To follow up its look back on education, the foundation is planning a second conference in May to sketch out the field’s needs and opportunities in the decade ahead. The philanthropy also announced plans to convene a “roundtable” in Chicago to foster more collaboration among the researchers and educators working in that city’s public schools, and to enlist 11 universities in developing common standards for training future education scholars.

Coverage of research is underwritten in part by a grant from the Spencer Foundation.

A version of this article appeared in the February 06, 2002 edition of Education Week as Researchers, Under Congressional Glare, Trumpet Progress


This content is provided by our sponsor. It is not written by and does not necessarily reflect the views of Education Week's editorial staff.
Teaching Webinar
Interactive Learning Best Practices: Creative Ways Interactive Displays Engage Students
Students and teachers alike struggle in our newly hybrid world where learning takes place partly on-site and partly online. Focus, engagement, and motivation have become big concerns in this transition. In this webinar, we will
Content provided by Samsung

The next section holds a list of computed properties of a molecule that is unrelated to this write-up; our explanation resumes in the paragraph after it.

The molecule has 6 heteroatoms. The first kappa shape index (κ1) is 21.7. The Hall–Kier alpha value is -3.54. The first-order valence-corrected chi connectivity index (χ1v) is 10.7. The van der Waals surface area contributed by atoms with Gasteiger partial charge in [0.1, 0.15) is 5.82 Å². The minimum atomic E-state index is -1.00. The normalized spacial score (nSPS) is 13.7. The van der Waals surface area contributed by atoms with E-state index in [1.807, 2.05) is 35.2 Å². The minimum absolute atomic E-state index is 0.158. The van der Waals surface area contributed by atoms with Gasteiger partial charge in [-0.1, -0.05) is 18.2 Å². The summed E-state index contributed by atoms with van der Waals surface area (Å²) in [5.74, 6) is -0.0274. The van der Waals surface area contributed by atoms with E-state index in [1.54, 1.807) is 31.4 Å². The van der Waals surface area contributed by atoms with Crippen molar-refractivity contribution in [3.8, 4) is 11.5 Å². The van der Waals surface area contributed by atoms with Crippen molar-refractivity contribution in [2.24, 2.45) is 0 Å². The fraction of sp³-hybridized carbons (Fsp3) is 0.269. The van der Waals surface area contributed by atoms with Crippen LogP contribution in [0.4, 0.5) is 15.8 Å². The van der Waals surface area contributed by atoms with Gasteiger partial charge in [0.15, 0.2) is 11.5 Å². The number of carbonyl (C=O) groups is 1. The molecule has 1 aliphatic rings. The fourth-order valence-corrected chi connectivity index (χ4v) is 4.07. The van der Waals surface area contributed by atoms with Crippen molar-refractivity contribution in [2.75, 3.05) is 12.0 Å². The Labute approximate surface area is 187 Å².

This content is provided by our sponsor. It is not written by and does not necessarily reflect the views of Education Week's editorial staff.
Classroom Technology Webinar
Educator-Driven EdTech Design: Help Shape the Future of Classroom Technology
Join us for a collaborative workshop where you will get a live demo of GoGuardian Teacher, including seamless new integrations with Google Classroom, and participate in an interactive design exercise building a feature based on
Content provided by GoGuardian
School & District Management Live Online Discussion A Seat at the Table With Education Week: What Did We Learn About Schooling Models This Year?
After a year of living with the pandemic, what schooling models might we turn to as we look ahead to improve the student learning experience? Could year-round schooling be one of them? What about online

EdWeek Top School Jobs